I had what many would consider a turbulent childhood. In the darkest times I turned to books as a way to escape the very real stresses of my life. I often wondered, as it is evident in our literature many have, what it would be like to be pulled from my world into another. There is an entire sub-genre of fantasy books that involve such an idea, and it goes back decades. Faced with what must have felt like a lifetime more of abuse and neglect at the hands of his aunt and uncle, Harry Potter receives a letter from Hogwarts inviting him to the secret life of witches and wizards. In the heart of World War II, three children are ripped from their homes and forced to stay with their mysterious uncle. Tucked away in his house is a wardrobe that holds within a portal to the magical world of Narnia. Adventuresome Alice is being forced into a life on conformity she doesn’t want, and finds herself falling down a rabbit hole to Wonderland. During times of emotional or physical trial, whether it be large or small, these children are taken into another world where they learn about themselves, grow in maturity, and return to the real world more able to face life’s challenges than before. ‘The Stone of Valhalla’ is one such book. It is not spectacularly well written, nor is it groundbreaking, or even original, but I enjoyed it. ‘The Stone of Valhalla’ is an entertaining bit of escapism with some decent lessons for middle grade and young adult readers.

I think it is important to note here than I don’t feel that every book needs to be a show stopper. There are some amazingly well reviewed classics that I cannot stand, and there are some generic genre pieces that I sped through from start to finish and found myself wishing for more. This was one of those. What made me like it so much? I honestly could not tell you. I had a difficult time starting this review, because I could not figure out why I had rated this a four when other, more original stories, ranked a three. Ultimately, it comes down to a combination of factors, but mostly characters, setting, and message.

In ‘The Stone of Valhalla’, you find a veritable smorgasbord of fantasy classics. There is a young boy named Aaron who is slightly nerdy, and desperate to find out where he fits into this world. He is willing to do almost anything to fit into a group. He will undoubtedly appeal to the nerdy young folks out there who long to feel like they belong somewhere besides the pages of a book. Accompanying him on his adventures is a life loving orphan boy, a wise and grumpy old wizard with a chip on his shoulder, a sharp tongued old witch, and a gorgeous, kind hearted young witch in training. Each character is well developed and grows along with the story, with a few twists and turns along the way. Their interactions, for the most part, are beautiful from stories of ancient dragons being told around the fire, to dealing with broken hearts, to forgiveness for wrongs small and large. I was connected to them and found myself cheering them on as they moved through their adventure, and mourning with them when, inevitably, they were caused pain. Through their eyes, a young reader can learn lessons about love, loss, forgiveness, and the slippery nature of good and evil.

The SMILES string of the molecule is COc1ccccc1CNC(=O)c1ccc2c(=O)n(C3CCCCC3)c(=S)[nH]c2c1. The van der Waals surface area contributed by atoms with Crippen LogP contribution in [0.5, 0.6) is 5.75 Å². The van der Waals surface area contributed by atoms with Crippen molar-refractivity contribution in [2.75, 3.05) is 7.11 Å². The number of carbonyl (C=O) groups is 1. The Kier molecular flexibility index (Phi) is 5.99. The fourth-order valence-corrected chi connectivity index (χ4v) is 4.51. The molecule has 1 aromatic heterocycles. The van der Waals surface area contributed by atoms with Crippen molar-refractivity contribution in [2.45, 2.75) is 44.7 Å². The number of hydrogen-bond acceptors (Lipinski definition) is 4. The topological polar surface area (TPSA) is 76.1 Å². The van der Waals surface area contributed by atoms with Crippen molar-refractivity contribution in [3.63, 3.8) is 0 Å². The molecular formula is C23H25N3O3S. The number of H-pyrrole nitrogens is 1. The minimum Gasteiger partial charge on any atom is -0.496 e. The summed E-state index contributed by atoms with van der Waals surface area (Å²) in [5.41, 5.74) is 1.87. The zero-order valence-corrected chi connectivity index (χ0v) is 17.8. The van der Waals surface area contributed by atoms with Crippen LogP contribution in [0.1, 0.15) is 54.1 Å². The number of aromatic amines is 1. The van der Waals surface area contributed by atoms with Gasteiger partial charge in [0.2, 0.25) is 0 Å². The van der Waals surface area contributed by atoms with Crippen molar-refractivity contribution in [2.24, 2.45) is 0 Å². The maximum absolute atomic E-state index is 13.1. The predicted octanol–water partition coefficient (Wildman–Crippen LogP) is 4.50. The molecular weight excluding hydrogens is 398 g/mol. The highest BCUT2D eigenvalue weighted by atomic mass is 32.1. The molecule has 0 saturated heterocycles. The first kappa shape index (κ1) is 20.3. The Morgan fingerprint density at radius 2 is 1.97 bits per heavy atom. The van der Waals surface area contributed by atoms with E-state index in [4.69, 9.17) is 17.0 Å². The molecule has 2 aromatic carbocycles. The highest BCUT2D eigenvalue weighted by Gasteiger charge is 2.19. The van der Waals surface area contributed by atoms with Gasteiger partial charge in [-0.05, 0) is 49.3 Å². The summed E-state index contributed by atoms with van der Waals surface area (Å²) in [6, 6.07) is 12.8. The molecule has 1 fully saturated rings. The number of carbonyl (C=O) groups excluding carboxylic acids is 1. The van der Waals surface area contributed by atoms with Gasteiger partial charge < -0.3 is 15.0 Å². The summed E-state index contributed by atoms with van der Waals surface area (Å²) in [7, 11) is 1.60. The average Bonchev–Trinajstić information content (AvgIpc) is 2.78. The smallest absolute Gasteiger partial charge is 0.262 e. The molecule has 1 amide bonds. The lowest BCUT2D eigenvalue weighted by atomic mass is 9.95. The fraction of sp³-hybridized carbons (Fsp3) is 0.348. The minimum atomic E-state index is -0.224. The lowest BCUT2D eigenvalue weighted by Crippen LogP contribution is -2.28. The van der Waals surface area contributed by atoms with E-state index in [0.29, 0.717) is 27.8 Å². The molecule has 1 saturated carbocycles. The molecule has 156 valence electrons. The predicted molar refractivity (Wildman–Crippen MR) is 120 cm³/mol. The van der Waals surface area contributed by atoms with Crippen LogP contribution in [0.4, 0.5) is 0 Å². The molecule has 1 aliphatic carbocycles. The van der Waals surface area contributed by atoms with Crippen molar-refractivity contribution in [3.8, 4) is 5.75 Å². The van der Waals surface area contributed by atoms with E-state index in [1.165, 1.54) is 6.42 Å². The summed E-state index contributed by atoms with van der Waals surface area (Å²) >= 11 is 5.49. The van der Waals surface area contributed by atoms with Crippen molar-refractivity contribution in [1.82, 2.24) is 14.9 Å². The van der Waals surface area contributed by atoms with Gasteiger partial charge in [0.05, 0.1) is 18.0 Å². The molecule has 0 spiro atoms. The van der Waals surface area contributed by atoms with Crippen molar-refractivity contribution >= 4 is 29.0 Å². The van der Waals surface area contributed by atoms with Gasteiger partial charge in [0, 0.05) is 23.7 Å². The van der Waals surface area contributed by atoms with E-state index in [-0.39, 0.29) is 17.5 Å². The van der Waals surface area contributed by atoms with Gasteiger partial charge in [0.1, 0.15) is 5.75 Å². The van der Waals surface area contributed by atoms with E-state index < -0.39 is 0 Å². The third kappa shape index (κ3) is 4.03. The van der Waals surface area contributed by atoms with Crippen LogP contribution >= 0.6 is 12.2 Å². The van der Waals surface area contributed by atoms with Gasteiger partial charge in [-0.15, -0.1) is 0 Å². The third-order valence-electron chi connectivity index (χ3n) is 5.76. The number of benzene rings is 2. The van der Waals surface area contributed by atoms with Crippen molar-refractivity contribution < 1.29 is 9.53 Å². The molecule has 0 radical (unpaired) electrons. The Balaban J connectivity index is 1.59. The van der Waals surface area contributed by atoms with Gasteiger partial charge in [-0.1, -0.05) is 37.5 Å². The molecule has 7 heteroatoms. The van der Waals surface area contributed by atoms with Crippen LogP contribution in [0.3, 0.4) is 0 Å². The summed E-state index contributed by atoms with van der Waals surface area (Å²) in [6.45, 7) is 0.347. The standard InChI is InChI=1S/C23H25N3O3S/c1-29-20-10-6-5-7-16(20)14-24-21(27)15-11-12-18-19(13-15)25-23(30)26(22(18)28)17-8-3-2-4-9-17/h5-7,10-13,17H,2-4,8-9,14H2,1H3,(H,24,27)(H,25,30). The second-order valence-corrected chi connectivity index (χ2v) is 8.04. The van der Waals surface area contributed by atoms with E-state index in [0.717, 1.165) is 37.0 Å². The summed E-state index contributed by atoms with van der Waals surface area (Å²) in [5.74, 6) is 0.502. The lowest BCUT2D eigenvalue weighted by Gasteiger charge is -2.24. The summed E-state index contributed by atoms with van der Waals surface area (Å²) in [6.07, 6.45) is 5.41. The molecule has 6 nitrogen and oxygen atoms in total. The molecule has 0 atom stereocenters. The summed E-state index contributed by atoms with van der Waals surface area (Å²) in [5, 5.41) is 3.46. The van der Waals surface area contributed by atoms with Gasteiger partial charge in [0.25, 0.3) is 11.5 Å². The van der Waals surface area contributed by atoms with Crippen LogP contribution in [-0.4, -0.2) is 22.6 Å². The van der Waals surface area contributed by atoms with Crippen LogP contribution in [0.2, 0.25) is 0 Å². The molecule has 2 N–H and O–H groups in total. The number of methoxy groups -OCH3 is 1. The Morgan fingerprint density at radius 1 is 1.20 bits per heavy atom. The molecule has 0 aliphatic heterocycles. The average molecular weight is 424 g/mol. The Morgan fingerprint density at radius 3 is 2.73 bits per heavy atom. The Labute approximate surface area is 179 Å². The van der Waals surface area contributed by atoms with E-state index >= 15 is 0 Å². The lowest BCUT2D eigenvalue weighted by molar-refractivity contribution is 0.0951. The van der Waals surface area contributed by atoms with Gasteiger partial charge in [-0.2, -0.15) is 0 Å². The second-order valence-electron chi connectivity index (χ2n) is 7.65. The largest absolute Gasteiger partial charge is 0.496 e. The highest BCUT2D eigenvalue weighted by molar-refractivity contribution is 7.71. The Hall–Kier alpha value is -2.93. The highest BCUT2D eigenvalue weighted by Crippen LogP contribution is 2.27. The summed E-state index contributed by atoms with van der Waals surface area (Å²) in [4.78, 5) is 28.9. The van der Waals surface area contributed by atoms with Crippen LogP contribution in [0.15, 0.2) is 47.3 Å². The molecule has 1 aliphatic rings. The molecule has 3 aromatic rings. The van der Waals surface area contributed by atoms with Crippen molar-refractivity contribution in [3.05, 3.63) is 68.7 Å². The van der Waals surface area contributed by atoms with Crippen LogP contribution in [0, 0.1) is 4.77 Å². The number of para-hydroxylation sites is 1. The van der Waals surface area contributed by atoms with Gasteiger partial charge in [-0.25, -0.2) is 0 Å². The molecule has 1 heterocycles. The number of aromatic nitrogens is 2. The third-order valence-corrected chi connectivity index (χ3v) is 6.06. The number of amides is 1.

Aaron in particular goes through some amazing character development. If we think about the sub genre, one of the defining characteristics of it is that the protagonists learns about his/herself as he/she makes way from the beginning to, the end. At first I was confused because Aaron’s actions and thoughts seemed to be those of a younger character than 13. It is hard to say if it was intentional because I do not have a window into the author’s thought process, but intentional or not, it was artful. By the end of the book, he has matured quite a bit in a believable way.

The setting is equally classic and just as fun. Aaron is transported to a medieval fantasy world complete with competing factions, magic, witch burning, imps, goblin kings, and more. The reader gets to see much of this world as the characters travel through it adventurer style. D&D players and other gamers will recognize the setup, like I did, as the party faces random encounters along the way that ultimately lead them to a boss battle. There are some twists and turns in the road, some predictable, and others utterly surprising.

This story sang to the game loving, fantasy reading, nerd girl inside of me. It was a quick read, being targeted at middle grade readers. There were, alas, some elements I could have lived without. First, in the beginning of the story, the female characters are downright rude to the male characters. There is a bit of background story that explains why the witch and wizard have their magic knickers in a twist while dealing with each other, but I am growing tired of seeing so many sniping women and girls in middle grade and young adult fiction. Female characters can be strong without being abrasive or rude. It sends the wrong message. It is not all right for men to treat women that way, but it is all right for women to treat men terribly. I would love to see writers of fiction for young people change it up a bit.  In the same vein of broken records, I could have done without the love triangle. I feel like the story had enough conflict and emotion already without adding a triangle to the mix. It added nothing. How many must we suffer through before this fad finally dies out?

Problems aside, I think Stone of Valhalla will appeal to the demographic it was written for. It is a fun story with great character development. I look forward to checking out more of Mikey Brooks’ writing.